206416 A Community Development Corporation's role in collaborative health planning: Addressing health disparities through a REACH US Action Community in Southeast Chicago

Tuesday, November 10, 2009

Anthony Piaskowy, BUPD , SEDCOM (Southeast Chicago Development Commission), Chicago, IL
Eve Pinsker, PhD , Midwest Latino Health Research, Training, and Policy Center (MC 625), Jane Addams College of Social Work, University of Illinois at Chicago, Chicago, IL
Doug Knuth, BA , SEDCOM (Southeast Chicago Development Commission), Chicago, IL
Aida L. Giachello, PhD , Midwest Latino Health Research, Training, and Policy Center (MC 625), Jane Addams College of Social Work, University of Illinois at Chicago, Chicago, IL
Herminia Vanna , Center for Community Partnerships, Chicago Dept of Public Health, Chicago, IL
Community Development Corporations have been an underutilized resource in collaborative efforts to address health planning and policy in U.S. urban communities. Created in the late 1960's in an effort to more effectively bridge public and private resources to address poverty through housing and commercial development, Community Development Corporations are nonprofit organizations governed by community boards typically including representatives of financial institutions, government, and foundations (Johnson 2004; Austin and Lemon 2005:85). In 2007, CDC's Racial and Ethnic Approaches to Community Health (REACH) US funded 22 Action Communities in 2007. The purpose was to support community-based collaborative initiatives to address health disparities. Of these, the Chicago Southeast Diabetes Community Action Community (now called Southeast HD) is the only Action Community to have a Community Development Corporation, the Southeast Chicago Development Commission (SEDCOM) as a lead organization. Other key partners in the initiative include the University of Illinois at Chicago's Midwest Latino Health Research Center, health and human services agencies, and community based organizations. Southeast HD aims to address systemic barriers to reducing diabetes and cardiovascular disease among Latinos and African-Americans. During Southeast HD's start-up phase, participatory planning, combining methodologies from the public and private sector, identified needs of member organizations and steps to meet them, including training in social marketing, coordination and extension of existing communications vehicles, and workforce development activities that will support increasing the demand as well as the supply for healthy eating and physical activity programs based at neighborhood sites.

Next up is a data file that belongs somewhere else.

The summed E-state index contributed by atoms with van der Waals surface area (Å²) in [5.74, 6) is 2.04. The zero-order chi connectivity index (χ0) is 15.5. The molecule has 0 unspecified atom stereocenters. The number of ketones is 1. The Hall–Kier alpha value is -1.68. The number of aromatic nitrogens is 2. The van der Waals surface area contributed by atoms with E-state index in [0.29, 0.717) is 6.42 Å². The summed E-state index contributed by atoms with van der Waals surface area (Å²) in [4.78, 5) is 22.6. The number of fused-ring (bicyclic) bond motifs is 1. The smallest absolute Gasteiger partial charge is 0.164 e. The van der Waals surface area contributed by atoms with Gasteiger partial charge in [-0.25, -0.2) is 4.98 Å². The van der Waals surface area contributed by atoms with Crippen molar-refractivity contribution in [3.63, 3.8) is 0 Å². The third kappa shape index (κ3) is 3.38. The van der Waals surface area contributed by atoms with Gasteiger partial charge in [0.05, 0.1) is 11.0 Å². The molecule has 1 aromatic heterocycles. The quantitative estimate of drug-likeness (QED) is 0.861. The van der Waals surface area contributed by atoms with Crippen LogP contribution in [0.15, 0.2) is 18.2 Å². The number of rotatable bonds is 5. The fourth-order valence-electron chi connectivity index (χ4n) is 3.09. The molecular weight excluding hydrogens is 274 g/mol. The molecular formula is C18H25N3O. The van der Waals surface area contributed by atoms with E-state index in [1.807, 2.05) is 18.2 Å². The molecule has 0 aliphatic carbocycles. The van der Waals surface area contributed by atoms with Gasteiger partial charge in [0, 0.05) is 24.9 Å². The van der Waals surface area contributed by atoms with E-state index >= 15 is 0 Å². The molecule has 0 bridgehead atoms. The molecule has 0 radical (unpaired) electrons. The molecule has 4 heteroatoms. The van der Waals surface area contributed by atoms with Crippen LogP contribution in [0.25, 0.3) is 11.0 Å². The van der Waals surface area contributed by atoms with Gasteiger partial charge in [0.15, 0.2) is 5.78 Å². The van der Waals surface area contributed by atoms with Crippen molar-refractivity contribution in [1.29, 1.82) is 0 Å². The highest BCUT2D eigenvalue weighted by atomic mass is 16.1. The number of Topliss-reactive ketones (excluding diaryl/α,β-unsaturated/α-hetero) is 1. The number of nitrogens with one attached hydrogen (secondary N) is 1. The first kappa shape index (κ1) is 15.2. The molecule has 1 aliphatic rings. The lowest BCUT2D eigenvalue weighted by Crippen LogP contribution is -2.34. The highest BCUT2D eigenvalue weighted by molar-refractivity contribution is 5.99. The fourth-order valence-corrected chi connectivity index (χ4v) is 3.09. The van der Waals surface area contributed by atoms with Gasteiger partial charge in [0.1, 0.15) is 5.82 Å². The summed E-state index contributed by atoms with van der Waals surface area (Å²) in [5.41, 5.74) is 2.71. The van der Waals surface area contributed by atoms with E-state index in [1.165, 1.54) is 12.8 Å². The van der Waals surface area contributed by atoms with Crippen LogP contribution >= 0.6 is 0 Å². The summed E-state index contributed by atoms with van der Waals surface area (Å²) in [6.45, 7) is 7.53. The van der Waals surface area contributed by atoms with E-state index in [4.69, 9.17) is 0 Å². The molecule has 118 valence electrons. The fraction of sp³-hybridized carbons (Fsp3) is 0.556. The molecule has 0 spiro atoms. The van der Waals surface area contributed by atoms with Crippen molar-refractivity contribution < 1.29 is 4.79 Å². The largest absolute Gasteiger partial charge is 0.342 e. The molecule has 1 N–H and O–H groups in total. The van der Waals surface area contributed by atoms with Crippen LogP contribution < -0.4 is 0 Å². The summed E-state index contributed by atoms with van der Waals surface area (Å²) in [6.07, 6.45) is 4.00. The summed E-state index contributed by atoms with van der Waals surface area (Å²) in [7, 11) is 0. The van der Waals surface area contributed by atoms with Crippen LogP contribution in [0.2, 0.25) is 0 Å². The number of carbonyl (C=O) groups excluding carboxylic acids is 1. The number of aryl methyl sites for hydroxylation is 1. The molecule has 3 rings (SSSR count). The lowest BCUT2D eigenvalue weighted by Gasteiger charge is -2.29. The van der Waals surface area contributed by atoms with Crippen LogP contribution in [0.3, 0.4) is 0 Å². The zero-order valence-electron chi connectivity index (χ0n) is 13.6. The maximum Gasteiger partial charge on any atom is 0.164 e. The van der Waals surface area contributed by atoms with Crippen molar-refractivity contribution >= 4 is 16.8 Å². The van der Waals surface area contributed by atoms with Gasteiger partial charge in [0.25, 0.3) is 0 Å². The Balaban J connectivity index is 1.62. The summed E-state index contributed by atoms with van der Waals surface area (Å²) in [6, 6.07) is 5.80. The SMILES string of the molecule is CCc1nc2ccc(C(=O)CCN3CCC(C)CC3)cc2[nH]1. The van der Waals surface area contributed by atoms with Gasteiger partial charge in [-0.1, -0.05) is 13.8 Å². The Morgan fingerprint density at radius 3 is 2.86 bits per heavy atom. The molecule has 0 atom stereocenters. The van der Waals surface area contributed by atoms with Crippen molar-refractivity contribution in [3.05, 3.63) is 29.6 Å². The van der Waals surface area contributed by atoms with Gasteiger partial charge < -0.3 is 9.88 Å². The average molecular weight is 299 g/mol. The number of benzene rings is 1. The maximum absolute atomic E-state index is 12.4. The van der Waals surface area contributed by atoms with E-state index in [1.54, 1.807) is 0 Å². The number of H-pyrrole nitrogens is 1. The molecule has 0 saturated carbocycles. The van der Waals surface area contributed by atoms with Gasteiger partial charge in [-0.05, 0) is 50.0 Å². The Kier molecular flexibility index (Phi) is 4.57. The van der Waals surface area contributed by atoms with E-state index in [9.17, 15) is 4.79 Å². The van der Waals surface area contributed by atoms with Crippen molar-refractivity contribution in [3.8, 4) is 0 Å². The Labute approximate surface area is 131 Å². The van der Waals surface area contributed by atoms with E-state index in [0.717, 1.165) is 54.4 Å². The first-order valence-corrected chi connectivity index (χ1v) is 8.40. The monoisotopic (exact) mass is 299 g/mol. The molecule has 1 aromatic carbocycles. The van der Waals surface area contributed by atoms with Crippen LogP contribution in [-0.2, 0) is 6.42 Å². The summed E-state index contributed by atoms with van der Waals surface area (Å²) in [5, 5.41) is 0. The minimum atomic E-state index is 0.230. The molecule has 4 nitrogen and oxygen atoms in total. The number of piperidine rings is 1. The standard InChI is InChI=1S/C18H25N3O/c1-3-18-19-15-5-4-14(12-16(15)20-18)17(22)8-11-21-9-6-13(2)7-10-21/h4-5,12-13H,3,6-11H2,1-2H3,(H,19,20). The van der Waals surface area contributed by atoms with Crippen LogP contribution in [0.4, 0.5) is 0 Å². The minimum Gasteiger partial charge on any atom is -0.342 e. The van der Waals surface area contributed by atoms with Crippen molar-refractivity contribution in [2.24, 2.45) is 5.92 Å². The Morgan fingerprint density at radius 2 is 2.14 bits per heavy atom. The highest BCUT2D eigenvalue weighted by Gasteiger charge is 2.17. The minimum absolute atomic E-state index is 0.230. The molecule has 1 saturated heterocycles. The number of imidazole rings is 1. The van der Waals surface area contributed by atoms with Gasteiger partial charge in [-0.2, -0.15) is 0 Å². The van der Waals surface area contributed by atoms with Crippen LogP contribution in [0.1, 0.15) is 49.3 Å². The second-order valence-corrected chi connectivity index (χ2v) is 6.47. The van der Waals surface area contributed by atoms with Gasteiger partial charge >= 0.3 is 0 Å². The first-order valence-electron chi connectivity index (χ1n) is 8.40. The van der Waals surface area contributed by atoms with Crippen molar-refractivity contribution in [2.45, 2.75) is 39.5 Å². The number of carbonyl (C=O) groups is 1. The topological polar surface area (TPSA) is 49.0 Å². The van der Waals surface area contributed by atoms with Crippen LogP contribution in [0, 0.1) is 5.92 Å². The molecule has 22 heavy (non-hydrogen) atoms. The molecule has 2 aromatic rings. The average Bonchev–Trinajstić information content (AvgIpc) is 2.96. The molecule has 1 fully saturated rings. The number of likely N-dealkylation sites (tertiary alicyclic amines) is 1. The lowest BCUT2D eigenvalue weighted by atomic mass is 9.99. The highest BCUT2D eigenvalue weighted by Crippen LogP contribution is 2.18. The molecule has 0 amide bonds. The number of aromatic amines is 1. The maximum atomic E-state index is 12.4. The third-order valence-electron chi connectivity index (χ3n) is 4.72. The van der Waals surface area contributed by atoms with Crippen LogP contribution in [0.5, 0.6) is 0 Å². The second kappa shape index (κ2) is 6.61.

Learning Objectives:
1. Identify at least 3 advantages that a Community Development Corporation can bring to collaborative community health planning. 2. Describe at least 2 methods or structures allowing diverse organizational partners to collaborate in planning a health initiative. 3. Describe challenges, opportunities and lessons learned about including non traditional health partners in initiatives to reduce health disparities.

Keywords: Collaboration, Public/Private Partnerships

Presenting author's disclosure statement:

Qualified on the content I am responsible for because: I have a Bachelor's degreee in Urban Planning and Development (BUPD) and I am the Director of Community Development for SEDCOM (Southeast Chicago Development Commission). I have been the program director for the Southeast Chicago Action Community initiative described in the abstract since its inception, and have initiated and managed its outreach and collaborative planning activities.
Any relevant financial relationships? No

I agree to comply with the American Public Health Association Conflict of Interest and Commercial Support Guidelines, and to disclose to the participants any off-label or experimental uses of a commercial product or service discussed in my presentation.